Jeffrey E. Froyd is a TEES Research Professor and the Director of Faculty Climate and Development at Texas A&M University. He served as Project Director for the Foundation Coalition, an NSF Engineering Education Coalition in which six institutions systematically renewed, assessed, and institutionalized their undergraduate engineering curricula, and extensively shared their results with the engineering education community. He co-created the Integrated, First-Year Curriculum in Science, Engineering and Mathematics at Rose-Hulman Institute of Technology, which was recognized in 1997 with a Hesburgh Award Certificate of Excellence. He has authored or co-authored over 70 papers on engineering education in areas ranging from curricular change to faculty development.  He is collaborating on NSF-supported projects for (i) renewal of the mechanics of materials course, (ii) improving preparation of students for Calculus I, (iii) systemic application of concept inventories.  He is currently an ABET Program Evaluator and a Senior Associate Editor for the Journal on Engineering Education.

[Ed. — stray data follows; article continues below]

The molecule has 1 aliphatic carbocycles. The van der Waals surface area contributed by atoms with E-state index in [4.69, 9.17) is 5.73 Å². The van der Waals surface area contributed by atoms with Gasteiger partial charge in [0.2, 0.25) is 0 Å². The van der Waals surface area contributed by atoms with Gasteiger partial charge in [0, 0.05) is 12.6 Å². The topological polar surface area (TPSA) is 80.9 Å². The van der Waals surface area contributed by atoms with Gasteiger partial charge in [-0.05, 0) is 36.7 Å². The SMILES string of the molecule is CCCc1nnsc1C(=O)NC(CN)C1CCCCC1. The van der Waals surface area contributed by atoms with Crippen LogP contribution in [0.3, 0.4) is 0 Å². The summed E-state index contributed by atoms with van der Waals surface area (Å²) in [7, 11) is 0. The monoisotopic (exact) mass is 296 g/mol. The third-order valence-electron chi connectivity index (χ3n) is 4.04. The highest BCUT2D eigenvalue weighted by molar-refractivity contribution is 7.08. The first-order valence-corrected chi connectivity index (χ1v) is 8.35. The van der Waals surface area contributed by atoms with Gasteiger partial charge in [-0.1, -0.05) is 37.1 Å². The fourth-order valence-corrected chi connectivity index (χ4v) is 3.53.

Dr. Edwin C. Jones, Jr.

BSEE, West Virginia University, 1955; Diploma Imperial College (DIC), University of London, 1956, PhD Electrical Engineering, University of Illinois, 1962. Faculty, University of Illinois, 1962-1966. Faculty, Iowa State University, Assistant Professor to Professor in 1972, University Professor in 1995. Director, Engineering Distance Education 1986-2000, Associate Chair, Electrical and Computer Engineering 1997-2001. Retired 2001 as University Professor Emeritus. 3M Fellow and Adjunct Professor, School of Engineering, University of St Thomas, 2006-date. Industrial service: General Electric, Westinghouse, and U S Army. Fellow IEEE (citation: “for contributions to engineering education”), AAAS, ASEE, ABET. Received ABET’s 2001 Linton E. Grinter Distinguished Service Award. Member Joint Advisory Board of Texas A&M-Qatar, 2009-2012. Member, External Advisory Board, Iron Range Engineering Program, Minnesota. Some of his former students at Iowa State University have created a scholarship in his name in the Electrical and Computer Engineering Department.